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Brexit Bulletin: Brexit FeverBy
Parliament is in recess but Brexit passions still run high
Brexit committee sets out 15 hurdles for successful deal
When it comes to be written, the history of the strange times we’re living through might well be titled “Brexit Fever.”
It will highlight Prime Minister Theresa May’s reluctance to say that leaving the European Union is actually a good idea, despite its being the central and all-consuming policy of the government she leads. It will describe the weekly calls for a new centrist party that could campaign to abandon the whole project. And most of all, it will deal with the social media fury.
Brexit fever affects both supporters and opponents of the project. The main symptoms are endless angry tweets about some detail or other of the political argument. For supporters, it might be whether Big Ben will chime to celebrate Britain’s departure from the EU. Or whether that departure will happen at midnight Brussels time or midnight British time. Or whether, regardless of what time it actually occurs, Britain should pretend that it’s happening at another, more patriotic time.
For opponents, the obsession might be the accuracy of what was written on Boris Johnson’s big red Brexit bus, or whether the referendum was legally binding. The latest victim of Brexit fever could well be former Labour Transport Secretary Andrew (now Lord) Adonis. He is exercised by the level of BBC coverage of a recent stunt by Nigel Farage that saw the former UKIP leader throw fish into the River Thames.
You’re busy, and you don’t have time to worry about why Farage was throwing fish, or what the right level of coverage from a national news broadcaster is for fish-throwing. But Adonis is deeply concerned that the BBC got the balance wrong. He argues that it is evidence that BBC stands for “Brexit Broadcasting Corporation.”
Judging which news stories to report is a subjective business, and the state-funded BBC is certainly not without its flaws. But spending your days accusing people of not reporting the news that you want is rarely a sign that you think you’re winning the wider argument. As Wolfgang Muchau wrote persuasively in the Financial Times over Easter, it may now simply be too late to reverse Brexit.
Science has yet to find a cure for Brexit Fever, but it seems to be a largely benign disease. Perhaps arguing about the color of passports is less painful than getting into the intricacies of Brexit itself.
Back to Norway | The U.K. could – and possibly should – seek a Norway-style trade deal if Brexit talks collapse, a panel of lawmakers says. The cross-party committee that’s scrutinizing Brexit set 15 hurdles they say May has to jump in order to declare the deal a success. Topping the list is the Irish border, which they say must remain open with no physical infrastructure, co-operation on security and no trade tariffs with the rest of the bloc. But if talks fail in October, it concluded the U.K. could still apply for membership of the European Economic Area.
‘Remoanathon’ | The Brexit Committee is as divided about leaving the EU as the rest of the U.K. But unlike the voters in the referendum, it has an anti-Brexit majority, which explains why its reports tend to take the slant they do. The committee’s Brexit supporters were outvoted several times about the contents of its fourth report, issued today. Jacob Rees-Mogg, their leading light, was typically pithy. “The High Priests of Remain on the Select Committee voted through another report seeking to thwart Brexit by stealth,” he observed. Rees-Mogg’s words probably carry more weight with Theresa May than the Brexit Committee’s.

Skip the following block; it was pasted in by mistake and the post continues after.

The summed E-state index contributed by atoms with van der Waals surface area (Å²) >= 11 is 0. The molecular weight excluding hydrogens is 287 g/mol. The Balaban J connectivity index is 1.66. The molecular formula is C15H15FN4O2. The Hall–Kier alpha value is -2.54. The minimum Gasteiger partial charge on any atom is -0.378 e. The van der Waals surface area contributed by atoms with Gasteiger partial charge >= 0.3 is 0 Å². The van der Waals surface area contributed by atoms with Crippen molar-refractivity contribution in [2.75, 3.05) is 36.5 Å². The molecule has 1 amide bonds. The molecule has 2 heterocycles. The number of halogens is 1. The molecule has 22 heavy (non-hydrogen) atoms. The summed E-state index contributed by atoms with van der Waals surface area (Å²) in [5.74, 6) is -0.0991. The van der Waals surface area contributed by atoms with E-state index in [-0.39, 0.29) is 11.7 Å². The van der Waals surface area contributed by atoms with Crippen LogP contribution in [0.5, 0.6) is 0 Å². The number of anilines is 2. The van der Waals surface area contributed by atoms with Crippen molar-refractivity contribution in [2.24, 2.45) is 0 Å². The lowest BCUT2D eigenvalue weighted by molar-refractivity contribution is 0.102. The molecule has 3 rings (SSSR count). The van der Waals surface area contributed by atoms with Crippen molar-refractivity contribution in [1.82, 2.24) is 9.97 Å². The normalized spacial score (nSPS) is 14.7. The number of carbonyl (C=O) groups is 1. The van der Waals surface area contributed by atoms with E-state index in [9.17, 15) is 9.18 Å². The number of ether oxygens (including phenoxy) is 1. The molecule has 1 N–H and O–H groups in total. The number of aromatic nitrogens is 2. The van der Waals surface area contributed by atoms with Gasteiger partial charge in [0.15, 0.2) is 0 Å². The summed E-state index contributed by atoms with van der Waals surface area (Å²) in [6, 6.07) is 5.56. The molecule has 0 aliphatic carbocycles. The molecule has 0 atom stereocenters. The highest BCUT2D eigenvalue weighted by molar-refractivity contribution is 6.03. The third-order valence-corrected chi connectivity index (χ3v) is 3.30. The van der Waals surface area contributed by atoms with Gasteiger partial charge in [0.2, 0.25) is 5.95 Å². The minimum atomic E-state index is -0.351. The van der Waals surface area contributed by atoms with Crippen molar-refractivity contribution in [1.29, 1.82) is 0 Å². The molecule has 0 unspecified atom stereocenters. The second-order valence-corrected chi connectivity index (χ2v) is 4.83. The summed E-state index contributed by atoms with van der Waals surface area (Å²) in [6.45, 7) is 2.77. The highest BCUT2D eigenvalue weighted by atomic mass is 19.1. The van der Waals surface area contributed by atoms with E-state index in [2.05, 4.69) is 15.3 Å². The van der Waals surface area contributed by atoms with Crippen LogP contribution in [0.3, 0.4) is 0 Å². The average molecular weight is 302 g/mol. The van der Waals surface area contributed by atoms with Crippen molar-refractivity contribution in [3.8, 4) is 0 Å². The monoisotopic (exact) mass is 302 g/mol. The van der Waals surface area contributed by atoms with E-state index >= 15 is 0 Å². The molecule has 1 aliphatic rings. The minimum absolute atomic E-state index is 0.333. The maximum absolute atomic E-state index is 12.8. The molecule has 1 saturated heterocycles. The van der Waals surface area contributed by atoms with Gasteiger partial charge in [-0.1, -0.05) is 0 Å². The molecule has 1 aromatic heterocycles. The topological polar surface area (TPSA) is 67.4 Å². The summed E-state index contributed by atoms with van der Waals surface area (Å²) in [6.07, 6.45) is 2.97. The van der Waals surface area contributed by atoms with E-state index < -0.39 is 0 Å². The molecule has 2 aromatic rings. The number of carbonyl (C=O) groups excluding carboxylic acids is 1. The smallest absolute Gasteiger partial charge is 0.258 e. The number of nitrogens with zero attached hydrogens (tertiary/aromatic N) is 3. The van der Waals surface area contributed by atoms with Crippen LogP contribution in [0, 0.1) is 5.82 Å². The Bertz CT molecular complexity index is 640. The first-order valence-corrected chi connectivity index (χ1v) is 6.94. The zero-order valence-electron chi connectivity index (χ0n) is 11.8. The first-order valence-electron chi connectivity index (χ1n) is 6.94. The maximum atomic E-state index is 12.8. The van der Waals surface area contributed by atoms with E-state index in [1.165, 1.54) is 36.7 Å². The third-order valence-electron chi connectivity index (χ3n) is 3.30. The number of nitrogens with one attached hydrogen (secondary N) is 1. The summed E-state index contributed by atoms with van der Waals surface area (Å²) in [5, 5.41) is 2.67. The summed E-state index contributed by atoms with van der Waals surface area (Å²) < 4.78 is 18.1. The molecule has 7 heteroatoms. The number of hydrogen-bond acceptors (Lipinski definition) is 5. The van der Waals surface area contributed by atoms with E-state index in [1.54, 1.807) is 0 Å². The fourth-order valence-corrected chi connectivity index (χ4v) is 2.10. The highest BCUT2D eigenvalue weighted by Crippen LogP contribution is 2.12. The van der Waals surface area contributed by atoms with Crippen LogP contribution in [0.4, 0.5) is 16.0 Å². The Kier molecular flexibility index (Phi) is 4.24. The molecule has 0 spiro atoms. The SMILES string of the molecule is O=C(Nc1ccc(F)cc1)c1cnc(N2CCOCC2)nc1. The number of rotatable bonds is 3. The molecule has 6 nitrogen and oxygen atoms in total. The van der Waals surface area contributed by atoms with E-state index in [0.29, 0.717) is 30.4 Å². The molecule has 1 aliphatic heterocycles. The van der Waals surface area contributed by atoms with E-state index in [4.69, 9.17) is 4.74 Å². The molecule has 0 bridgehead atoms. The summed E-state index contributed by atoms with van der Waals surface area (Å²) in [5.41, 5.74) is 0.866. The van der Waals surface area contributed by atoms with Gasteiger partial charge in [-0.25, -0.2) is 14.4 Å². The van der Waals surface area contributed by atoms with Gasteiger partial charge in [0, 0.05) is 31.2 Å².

Passport Hold-Up | The endlessly diverting fight about which company should produce Britain’s new, more “patriotic” passports rumbles on, with De La Rue Plc saying it may appeal against the provisional award of the £490 million ($689 million) contract to Gemalto NV. Bloomberg Gadfly’s Chris Bryant isn’t impressed with the company’s tactic.
What Strategy? | Tales of chaos within the U.K. government are hardly new, but today the Brexit-supporting Daily Telegraph reports that there are troubles in the key departments tasked with managing EU withdrawal. Britain’s trade strategy “is basically tweeting out flag emojis,” the Telegraph quotes one senior civil servant as saying.
Going Dutch | Britain is leaving the EU, Theresa May keeps telling us, but it’s not leaving Europe. To prove it, Eurostar begins its new twice-daily service to Amsterdam today. Crucially for those of us who rarely get beyond Belgium, the trains won’t stop at Lille, making the journey to Brussels, where they do stop, a little faster.
An unwritten rule of Brexit is that barely a week goes by without suggestions that a new centrist party could prove a hit with weary voters. Some of these calls seem to happen late at night on Twitter, where emotions run high. But some are made in the columns of national newspapers, and Tuesday’s Times saw Rachel Sylvester suggest that former Foreign Secretary David Miliband might save the nation from Brexit.
There are a few flaws with this, not least that Miliband has had more success being talked about as a potential party leader than he has actually becoming one. As well as that he is currently in New York, heading up the International Rescue Committee, where he has been since being beaten to the Labour leadership by his brother Ed in 2010. The reason he lost that contest was his inability to persuade Labour lawmakers to vote for him, even though he was the favorite to win.
None of these suggest he has what it takes to lead a new party to a breakthrough in Britain’s parliamentary system, which is famously resistant to insurgents.
Emma Ross-Thomas is away.
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